We know that #2 is true. And based on all observable evidence, it’s looking like #1 will be the case as well. But no one is ever going to make either of those announcements publicly. Which gets us to…

5 – People are front-running the, “This election is going to tighten-up” trend that the Fake News Media is selling them. But there’s really no guarantee that will happen, and I personally think they’re flushing a lot of money down the toilet. We can talk about that later.

So those are your answers to why pricing is so bonkers: people are stupid; some people are using a clever betting technique; a lot of people think they’re using a clever betting technique but are going to lose money; there is a kernel of truth in the “polls are wrong” conspiracy theory; and people think the election is going to tighten-up, even if there isn’t a lot of evidence to support that.

KEENDAWG.

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5 thoughts

  1. There’s also a lot of internal mispricings on PI. Take any model–538, for instance. Trump is rather overpriced to win any state (via PI) compared the model, sure–but he’s MORE overpriced to win the election, so even if you want to say “teh modelz are wrong!11!” then he *still* sells for too much as a candidate.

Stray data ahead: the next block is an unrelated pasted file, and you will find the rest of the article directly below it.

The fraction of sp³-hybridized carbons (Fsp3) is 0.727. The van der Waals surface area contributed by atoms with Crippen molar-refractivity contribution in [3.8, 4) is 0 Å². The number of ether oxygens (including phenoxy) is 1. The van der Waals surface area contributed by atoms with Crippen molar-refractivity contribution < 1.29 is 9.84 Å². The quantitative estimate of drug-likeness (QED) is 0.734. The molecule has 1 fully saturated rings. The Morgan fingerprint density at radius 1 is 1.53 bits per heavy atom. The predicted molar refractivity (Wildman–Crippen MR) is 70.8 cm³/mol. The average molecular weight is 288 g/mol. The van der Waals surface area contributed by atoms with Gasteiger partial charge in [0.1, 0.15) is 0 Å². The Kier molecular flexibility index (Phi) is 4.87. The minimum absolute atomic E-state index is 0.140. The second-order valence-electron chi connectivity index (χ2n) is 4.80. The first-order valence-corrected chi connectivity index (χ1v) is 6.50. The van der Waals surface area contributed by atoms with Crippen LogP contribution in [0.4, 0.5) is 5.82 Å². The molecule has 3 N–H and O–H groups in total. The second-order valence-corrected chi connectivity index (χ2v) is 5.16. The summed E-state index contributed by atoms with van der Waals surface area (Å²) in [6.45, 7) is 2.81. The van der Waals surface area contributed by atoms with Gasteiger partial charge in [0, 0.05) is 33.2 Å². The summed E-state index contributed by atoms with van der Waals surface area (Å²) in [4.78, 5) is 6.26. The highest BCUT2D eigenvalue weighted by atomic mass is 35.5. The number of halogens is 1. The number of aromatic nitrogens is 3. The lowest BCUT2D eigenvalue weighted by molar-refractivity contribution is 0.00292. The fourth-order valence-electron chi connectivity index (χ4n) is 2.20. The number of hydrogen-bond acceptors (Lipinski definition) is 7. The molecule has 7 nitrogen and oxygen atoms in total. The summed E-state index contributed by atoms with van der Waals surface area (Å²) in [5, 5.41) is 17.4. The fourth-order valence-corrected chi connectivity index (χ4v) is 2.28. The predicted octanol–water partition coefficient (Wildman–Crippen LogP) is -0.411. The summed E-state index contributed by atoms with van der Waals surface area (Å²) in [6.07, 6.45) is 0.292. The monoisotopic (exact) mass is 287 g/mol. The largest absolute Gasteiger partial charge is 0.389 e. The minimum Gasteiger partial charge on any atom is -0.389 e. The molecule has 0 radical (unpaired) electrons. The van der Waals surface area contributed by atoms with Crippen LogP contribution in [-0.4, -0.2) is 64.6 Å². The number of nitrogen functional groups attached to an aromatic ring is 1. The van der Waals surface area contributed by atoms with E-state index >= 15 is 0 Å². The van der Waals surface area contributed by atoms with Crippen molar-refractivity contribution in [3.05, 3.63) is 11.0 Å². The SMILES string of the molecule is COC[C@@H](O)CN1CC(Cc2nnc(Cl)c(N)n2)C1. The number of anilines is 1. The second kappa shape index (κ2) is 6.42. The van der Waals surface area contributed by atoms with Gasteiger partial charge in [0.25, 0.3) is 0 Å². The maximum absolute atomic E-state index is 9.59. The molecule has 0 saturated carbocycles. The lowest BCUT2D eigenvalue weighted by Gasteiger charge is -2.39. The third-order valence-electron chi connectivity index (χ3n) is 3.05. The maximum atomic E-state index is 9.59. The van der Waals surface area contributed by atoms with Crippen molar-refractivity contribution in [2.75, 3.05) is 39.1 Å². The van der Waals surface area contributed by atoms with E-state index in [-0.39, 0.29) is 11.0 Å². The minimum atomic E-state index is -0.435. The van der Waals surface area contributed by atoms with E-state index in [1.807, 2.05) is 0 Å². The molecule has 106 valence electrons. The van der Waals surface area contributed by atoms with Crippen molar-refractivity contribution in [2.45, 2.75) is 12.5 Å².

Some opportunities: 538 releases its model output with conditional probabilities. Just under half (47%) of Trump’s potential wins include Colorado, so why does it sell for 13c, which is far less than half of Trump’s 44c? Similar math in Maine (52% of wins, 17c price), and for the admittedly-sparsely-polled NE-2 district, 90% of his wins include it but many of his losses do as well… so there’s no way it should sell for a paltry 75% (33c vs 44c) of Trump’s chances.